New statutory gender diversity rules for Dutch companies
News Update Corporate M&A
8 October 2021
8 October 2021
On 28 September, the Dutch Senate has adopted a new law which introduces a mandatory gender diversity quota for Dutch listed companies' supervisory boards.In addition, other 'large' companies will have to set gender diversity targets for the composition of their management board, supervisory board and senior management. The new law is expected to enter into force on 1 January 2022. This News Update sets out the most important changes the new law brings about. For background information on the new law, please refer to our 14 February 2020 News Update.
Mandatory gender diversity quota for listed companiesThe new law introduces a gradual entry quota for listed companies which requires their supervisory boards to consist of at least one-third of men and at least one-third of women. As long as the supervisory board does not meet this requirement, any appointment to the supervisory board that does not contribute to achieving the quota will be void.
However, such appointment can be valid for a maximum period of two years in the case of exceptional circumstances. These exceptional circumstances may only be invoked by the company if the appointment is necessary to serve the long-term interests and sustainability of the company as a whole or to assure its viability. According to the explanatory notes to the new law, this situation occurs, for example, if a significant number of the supervisory board members unexpectedly resigns or if a company in distress urgently needs to appoint a new supervisory board member and does not have the time or resources to search extensively for a suitable candidate.
The quota only applies to new appointments. It does not apply to reappointments of supervisory board members, provided that their reappointment takes place within eight years after the year in which they were first appointed. The quota also only applies to Dutch listed companies. These include all NVs and BVs whose shares, or depositary receipts for shares, have been admitted to trading on Euronext Amsterdam. The quota equally applies to the appointment of non-executive directors in listed companies with a one-tier board structure.
Under the new law, the nullity of an appointment does not affect the validity of supervisory board resolutions, even if this new member has participated in the decision-making process. This way, legal certainty is secured and the interests of third parties are protected.
'Large' companies obligated to set own gender diversity targetsAll Dutch 'large' companies must set 'appropriate' and 'ambitious' targets for gender diversity in their management and supervisory boards (excluding the supervisory boards of listed companies) and senior management. A 'large' company is an NV or BV which meets at least two of the three following criteria: (i) a balance sheet total more than EUR 20 million, (ii) a net turnover of more than EUR 40 million and (iii) an average number of 250 or more employees during the financial year. 'Large' group companies are exempted, provided that their parent company complies with its self-imposed gender diversity targets, also on their behalf.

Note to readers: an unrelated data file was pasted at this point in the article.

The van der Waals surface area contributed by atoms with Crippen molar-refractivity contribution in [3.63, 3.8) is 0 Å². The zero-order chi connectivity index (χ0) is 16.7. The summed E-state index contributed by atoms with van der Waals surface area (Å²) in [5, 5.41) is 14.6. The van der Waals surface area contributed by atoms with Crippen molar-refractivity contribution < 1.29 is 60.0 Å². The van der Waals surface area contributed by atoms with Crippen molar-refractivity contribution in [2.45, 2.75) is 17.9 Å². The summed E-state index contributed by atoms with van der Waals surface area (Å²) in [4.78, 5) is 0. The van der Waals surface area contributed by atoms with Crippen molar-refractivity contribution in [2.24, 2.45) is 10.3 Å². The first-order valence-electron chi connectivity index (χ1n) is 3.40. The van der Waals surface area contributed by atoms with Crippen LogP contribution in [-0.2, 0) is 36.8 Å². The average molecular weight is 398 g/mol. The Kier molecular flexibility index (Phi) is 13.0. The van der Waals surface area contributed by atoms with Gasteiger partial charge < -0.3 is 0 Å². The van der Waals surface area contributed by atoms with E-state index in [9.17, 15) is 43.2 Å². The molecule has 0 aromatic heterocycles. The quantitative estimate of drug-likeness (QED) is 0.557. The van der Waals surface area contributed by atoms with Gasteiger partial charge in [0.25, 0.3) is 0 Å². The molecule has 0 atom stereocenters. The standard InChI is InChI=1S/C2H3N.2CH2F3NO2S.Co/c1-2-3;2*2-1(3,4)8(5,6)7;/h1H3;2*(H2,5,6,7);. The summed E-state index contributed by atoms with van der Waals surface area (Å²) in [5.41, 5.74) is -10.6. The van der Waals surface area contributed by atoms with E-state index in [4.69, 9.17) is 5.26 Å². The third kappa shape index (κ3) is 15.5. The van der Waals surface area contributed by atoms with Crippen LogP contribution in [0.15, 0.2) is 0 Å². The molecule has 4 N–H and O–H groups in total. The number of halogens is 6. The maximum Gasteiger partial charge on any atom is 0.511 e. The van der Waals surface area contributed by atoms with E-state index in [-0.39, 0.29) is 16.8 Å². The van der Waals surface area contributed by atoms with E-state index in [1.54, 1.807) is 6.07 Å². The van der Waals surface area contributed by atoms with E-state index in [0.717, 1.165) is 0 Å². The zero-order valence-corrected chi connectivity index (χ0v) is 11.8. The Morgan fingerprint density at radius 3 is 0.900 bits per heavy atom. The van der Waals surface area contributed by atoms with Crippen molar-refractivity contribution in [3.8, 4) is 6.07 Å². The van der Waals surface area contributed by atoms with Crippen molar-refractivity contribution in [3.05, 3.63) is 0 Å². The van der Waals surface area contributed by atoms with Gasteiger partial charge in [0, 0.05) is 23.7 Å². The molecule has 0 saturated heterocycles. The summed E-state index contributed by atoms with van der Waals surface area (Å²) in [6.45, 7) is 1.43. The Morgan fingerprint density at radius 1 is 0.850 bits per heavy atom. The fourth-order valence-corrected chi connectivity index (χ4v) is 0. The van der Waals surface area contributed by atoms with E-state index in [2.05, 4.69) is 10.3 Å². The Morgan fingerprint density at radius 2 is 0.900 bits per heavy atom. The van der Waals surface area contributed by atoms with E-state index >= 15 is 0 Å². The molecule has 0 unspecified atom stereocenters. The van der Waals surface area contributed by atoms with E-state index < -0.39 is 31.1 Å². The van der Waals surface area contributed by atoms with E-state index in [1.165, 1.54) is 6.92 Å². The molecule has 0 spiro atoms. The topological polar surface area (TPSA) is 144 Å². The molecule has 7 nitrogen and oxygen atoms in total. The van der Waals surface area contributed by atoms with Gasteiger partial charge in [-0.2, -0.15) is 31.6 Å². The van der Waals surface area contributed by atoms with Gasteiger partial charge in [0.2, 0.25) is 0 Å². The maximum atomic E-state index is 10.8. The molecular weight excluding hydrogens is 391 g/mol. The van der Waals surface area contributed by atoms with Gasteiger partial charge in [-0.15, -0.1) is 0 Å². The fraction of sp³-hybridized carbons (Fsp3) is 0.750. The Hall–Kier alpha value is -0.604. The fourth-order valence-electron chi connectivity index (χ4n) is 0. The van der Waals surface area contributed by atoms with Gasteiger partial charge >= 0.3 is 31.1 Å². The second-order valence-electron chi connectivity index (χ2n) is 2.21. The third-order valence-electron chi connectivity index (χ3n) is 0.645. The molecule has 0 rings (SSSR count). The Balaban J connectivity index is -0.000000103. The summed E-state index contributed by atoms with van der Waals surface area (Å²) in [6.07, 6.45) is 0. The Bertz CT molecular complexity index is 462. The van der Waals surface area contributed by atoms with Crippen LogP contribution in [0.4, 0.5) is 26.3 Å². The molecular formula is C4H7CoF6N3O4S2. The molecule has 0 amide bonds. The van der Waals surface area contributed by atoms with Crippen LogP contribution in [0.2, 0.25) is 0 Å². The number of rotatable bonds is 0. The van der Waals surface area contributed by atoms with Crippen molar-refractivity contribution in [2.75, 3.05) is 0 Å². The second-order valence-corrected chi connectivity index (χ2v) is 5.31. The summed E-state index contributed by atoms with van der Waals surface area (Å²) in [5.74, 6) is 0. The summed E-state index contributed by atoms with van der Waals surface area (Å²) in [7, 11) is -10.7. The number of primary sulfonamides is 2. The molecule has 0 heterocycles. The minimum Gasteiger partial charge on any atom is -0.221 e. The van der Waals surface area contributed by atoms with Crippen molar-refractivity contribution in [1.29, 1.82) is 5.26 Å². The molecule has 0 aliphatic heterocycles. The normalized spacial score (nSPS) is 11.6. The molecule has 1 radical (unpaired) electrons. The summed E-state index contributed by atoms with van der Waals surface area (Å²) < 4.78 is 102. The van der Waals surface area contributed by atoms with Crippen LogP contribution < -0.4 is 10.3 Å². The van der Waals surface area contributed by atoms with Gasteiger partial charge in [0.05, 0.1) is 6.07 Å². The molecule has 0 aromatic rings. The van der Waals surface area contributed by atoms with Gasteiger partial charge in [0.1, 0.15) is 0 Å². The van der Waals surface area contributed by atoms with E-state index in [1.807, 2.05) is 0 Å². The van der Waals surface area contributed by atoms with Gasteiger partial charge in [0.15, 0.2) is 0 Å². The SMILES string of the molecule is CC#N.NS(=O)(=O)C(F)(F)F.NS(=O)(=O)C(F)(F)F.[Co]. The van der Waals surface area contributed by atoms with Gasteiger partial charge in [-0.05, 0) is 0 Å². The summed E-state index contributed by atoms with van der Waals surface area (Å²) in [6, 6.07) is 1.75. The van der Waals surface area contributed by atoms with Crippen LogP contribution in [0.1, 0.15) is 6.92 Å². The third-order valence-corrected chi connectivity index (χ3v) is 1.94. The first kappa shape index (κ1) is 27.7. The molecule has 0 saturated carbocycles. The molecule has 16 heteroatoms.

In this context, ‘appropriate’ means that the target depends on the size of the management board, the supervisory board and senior management, and on the existing ratio between the men and women. In this context ‘ambitious’ means that the target should aim to make the male-female ratio more balanced than the existing composition. Dutch 'large' companies must also develop a plan on how to reach their gender diversity targets.
There are no legal consequences for failure to meet the self-imposed gender diversity targets. However, 'large' companies must report on the progress they make annually to the Social and Economic Council ("SER") within ten months after the end of the financial year. A format and infrastructure for reporting to the SER will be developed and the data gathered by the SER will be made publicly available in full.
Evaluation and limited validity periodThe introduction of the new law has not been undisputed. To address these objections, an evaluation provision and a 'sunset provision' have been included in the new law. The Dutch government must evaluate the new law five years after its entry into force. In addition, the new law will expire eight years after its entry into force, provided that the evaluation results of the new law do not require an extension of its validity period.